The two main centrist coalitions in Sweden have failed to win a majority in the general elections leading to a deadlock in the country as fears over immigration granted the far-right Sweden Democrats party lead.
The usually liberal Sweden turned to the right, like other European countries seem to be doing, as fears of the effects of globalisation and immigration following armed conflict in the Middle East and North Africa grew in the country.
In Sweden, an influx of 163,000 asylum seekers in 2015—the most in Europe in relation to the country’s population of 10 million—has polarised voters and fractured the long-standing political consensus.
With almost all districts having reported, the ruling centre-left Social Democrats and Greens and their Left Party parliamentary allies had 40.6 per cent of the vote, while the opposition centre-right Alliance was at 40.3 per cent, the Reuters said.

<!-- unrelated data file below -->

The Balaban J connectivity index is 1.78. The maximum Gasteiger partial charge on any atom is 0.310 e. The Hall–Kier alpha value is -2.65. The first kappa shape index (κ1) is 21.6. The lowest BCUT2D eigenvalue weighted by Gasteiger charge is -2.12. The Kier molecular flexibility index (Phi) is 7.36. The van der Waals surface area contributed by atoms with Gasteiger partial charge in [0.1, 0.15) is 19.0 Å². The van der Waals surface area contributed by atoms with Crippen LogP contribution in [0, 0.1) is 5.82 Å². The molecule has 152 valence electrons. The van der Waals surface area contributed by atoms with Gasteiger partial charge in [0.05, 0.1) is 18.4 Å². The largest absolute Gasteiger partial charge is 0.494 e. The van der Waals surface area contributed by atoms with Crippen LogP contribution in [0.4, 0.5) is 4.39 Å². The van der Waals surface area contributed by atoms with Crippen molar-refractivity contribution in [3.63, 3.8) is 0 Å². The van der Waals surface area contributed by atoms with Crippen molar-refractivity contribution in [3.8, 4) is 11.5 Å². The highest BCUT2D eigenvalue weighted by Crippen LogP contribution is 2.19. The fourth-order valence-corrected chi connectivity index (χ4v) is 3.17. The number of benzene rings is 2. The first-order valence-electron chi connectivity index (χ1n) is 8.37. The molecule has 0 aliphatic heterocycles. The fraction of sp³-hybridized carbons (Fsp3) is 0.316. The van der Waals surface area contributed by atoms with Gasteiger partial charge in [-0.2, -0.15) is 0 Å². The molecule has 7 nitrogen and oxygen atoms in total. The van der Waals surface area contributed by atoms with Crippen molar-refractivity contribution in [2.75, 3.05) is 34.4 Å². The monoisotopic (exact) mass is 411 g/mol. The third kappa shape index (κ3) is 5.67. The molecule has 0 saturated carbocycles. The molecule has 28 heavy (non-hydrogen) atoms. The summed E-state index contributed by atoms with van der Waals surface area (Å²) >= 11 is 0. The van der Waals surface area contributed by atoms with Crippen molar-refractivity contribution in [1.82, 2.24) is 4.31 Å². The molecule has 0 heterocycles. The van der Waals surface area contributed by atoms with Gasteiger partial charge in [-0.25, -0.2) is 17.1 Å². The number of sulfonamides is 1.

That gave the centre-left 144 seats in the 349-seat parliament against 142 for the Alliance, suggesting weeks of uncertainty before a workable government can be formed.
The Sweden Democrats, a party with roots in the white supremacist fringe, won 17.6 per cent and 63 seats, up from 12.9 per cent and 49 seats in the last election four years ago, the biggest gain by any party in Sweden’s parliament, the Riksdag.
Claiming a kingmaker role for this party, Jimmie Åkesson, leader of the Sweden Democrats, said in a speech at his campaign headquarters that his party will now have "influence over Swedish politics."
Sweden was once particularly welcoming to refugees, but the issue of migration has became highly politicized following a steady increase in new arrivals. In 2015, Sweden, a country of 10.1 million people, took in more than 160,000 asylum-seekers.
Support for the far right in Sweden mirrors similar trends in other European nations following the mass migration of refugees to the region in 2015, at the height of the Syrian war. Anti-migrant parties in Germany, Austria, Denmark, France, Hungary, Italy and the UK have all made gains in recent years.